Don't let the balmy weather fool you, next week the summer holiday is over for MPs and the political year begins in earnest.
Next week, Labour's (hopefully) refreshed, beach-bronzed MPs will gather in New Plymouth for the parliamentary party's annual caucus retreat.
Caucus retreats are meant to be scene setting - a chance for Labour and National to make their pitch for how they'd like us to view the political year.
Labour's caucus retreat was where Jacinda Ardern famously (and calamitously) dubbed 2019 the "year of delivery", and 2021 the "year of the vaccine".
(As a matter of interest, Labour's 2020 caucus retreat in Martinborough was also the site of the first Covid press conference fronted by a minister. Then-health minister David Clark answered questions under the searing midday sun next to a bouncy castle erected to keep MPs' children occupied.)
Caucus retreats are a reminder of the people who drive the political narrative - MPs junior and senior, at various positions along the greasy pole that leads to the ninth floor. For the woman at the top of that pole - and the man who would like to replace her - caucus members are both a team that could win them the next election, and liabilities who could undo their leaders' lifelong ambition with a dumb Facebook post.
Both leaders have problems in their caucus that must be dealt with this year.
National leader Christopher Luxon's woes began early with yet another transgression from MP Harete Hipango, who posted to Facebook an image of herself at an anti-lockdown rally this month.
Hipango's entire political career has played out under a louring and ever-present cloud of avoidable scandal. An ineffective opposition MP, she's never successfully prosecuted the Government in her portfolios; the only time she comes to the attention of the wider public is when she gets in trouble.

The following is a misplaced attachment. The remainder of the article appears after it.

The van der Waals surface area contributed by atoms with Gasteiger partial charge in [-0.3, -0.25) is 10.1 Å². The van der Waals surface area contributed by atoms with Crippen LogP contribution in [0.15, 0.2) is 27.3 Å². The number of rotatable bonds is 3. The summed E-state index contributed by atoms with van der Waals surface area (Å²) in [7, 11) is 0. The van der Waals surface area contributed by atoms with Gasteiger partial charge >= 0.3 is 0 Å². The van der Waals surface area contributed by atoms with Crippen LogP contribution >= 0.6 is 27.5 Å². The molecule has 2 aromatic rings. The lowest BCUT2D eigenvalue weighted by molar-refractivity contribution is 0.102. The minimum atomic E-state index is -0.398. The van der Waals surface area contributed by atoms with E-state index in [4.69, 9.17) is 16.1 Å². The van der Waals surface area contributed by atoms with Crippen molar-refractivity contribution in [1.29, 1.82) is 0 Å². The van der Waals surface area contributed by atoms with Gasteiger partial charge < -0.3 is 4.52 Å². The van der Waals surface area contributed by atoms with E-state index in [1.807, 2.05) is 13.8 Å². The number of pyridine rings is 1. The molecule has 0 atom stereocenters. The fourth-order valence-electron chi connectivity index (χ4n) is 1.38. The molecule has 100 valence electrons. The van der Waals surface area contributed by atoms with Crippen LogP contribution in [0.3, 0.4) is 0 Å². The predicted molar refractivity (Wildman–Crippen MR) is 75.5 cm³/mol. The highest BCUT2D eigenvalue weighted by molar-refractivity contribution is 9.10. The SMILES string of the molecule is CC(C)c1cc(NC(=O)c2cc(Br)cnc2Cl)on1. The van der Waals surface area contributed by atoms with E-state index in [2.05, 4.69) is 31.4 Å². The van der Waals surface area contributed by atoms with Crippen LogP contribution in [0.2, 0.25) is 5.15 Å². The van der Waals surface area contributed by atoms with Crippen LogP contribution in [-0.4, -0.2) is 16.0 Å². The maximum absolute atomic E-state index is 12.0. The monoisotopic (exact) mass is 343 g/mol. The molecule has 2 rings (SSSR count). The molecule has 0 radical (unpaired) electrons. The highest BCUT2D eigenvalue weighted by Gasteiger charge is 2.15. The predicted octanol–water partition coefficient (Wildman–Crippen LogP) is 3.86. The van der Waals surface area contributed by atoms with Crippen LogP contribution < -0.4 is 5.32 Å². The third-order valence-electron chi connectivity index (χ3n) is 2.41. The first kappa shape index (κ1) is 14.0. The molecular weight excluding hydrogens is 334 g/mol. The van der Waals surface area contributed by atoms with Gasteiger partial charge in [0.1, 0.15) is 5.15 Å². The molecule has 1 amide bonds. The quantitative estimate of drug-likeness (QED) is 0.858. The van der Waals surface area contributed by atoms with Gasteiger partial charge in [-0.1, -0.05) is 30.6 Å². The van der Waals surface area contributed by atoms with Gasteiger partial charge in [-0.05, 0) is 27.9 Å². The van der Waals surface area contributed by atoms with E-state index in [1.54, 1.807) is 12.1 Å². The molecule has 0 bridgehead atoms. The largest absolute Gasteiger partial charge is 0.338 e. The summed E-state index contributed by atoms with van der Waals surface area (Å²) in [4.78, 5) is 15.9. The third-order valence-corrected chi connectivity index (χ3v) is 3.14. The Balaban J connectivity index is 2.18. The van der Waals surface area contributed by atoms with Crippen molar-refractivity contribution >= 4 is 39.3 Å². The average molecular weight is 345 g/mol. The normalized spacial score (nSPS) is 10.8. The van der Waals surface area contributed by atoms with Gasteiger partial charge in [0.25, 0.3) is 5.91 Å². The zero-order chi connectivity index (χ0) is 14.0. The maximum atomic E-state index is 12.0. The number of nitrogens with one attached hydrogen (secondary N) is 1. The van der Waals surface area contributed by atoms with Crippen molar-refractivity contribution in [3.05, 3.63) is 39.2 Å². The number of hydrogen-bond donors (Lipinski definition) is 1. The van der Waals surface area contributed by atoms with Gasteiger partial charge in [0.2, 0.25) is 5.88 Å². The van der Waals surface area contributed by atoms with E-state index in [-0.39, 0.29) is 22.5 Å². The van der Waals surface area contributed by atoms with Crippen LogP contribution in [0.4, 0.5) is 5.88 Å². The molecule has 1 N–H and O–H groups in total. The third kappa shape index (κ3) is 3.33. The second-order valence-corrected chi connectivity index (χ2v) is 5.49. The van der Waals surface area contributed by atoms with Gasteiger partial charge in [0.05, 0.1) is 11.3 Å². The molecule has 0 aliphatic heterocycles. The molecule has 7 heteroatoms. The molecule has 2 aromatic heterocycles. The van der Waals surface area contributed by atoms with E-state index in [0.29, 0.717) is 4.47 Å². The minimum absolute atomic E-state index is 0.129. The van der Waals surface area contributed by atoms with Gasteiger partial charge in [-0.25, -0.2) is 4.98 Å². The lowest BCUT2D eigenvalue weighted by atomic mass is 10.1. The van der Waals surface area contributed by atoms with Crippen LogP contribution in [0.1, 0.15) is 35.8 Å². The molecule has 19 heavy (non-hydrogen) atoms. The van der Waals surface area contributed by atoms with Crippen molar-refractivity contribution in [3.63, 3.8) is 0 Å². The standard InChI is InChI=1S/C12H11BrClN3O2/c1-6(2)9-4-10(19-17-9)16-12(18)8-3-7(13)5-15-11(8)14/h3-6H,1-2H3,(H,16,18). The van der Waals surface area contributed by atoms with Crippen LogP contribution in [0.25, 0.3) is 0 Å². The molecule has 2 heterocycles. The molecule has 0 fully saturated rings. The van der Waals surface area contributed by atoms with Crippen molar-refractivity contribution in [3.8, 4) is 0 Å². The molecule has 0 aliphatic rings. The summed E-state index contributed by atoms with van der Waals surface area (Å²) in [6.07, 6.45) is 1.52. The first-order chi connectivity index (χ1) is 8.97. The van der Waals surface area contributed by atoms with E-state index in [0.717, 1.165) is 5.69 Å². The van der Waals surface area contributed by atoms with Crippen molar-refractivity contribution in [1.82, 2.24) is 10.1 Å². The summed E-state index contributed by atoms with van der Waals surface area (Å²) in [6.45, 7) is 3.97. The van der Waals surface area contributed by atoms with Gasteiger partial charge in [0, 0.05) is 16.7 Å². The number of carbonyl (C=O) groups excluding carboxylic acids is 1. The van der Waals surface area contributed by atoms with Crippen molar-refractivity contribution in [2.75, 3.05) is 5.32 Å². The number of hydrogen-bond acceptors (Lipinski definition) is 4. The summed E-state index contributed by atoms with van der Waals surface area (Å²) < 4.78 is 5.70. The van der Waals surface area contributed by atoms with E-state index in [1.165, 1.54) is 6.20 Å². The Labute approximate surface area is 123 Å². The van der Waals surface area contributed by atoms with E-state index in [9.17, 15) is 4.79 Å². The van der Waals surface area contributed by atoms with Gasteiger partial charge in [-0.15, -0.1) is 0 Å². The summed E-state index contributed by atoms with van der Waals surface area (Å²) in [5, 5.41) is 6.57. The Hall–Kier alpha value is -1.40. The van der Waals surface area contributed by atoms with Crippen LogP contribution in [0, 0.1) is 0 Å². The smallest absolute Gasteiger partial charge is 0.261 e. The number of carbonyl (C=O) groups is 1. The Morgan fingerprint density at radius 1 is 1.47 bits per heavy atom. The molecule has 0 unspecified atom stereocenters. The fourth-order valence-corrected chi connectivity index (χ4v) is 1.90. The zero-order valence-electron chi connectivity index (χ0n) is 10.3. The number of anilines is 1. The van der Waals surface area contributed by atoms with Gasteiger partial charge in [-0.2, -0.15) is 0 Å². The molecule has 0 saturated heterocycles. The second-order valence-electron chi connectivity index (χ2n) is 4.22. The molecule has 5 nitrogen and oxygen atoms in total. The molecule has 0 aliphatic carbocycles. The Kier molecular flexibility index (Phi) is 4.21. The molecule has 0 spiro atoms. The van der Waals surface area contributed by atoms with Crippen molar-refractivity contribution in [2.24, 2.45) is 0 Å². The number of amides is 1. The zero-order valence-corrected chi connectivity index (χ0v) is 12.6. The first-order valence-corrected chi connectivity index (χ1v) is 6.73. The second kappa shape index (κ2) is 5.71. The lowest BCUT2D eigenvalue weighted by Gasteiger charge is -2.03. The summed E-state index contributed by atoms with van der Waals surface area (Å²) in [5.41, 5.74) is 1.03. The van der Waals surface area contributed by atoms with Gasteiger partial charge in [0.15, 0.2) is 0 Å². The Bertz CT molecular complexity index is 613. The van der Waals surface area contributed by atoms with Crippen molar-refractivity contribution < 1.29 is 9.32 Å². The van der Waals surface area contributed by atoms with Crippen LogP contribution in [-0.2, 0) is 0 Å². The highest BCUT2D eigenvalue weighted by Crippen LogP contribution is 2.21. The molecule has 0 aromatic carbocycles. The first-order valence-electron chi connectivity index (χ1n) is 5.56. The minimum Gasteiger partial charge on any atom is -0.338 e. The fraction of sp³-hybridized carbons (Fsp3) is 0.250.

The fact her frequent missteps undo the efforts of her more hardworking colleagues to rebuild National's shattered reputation has bred disquiet and possibly resentment.
In Luxon's businesslike view of the world, Hipango is probably more of a liability than an asset. The question for him is whether she becomes so much of a problem that she needs to be forced out of Parliament this year, or whether she can be banished to the nether regions of the party's 2023 list and disappear from politics at the next election.
Getting rid of an MP mid-term is messy, and National would probably prefer Hipango quietly shuffled home to Whanganui at the next election. The key determinant of which path will be Hipango's will be whether she can keep herself out of the headlines this year.
Labour has no obvious landmines. Its whips and wider party have done an excellent job of disciplining the party's enormous caucus.
But Ardern will be conscious that she might go into the 2023 election looking stale compared to National's new leader and refreshed front bench.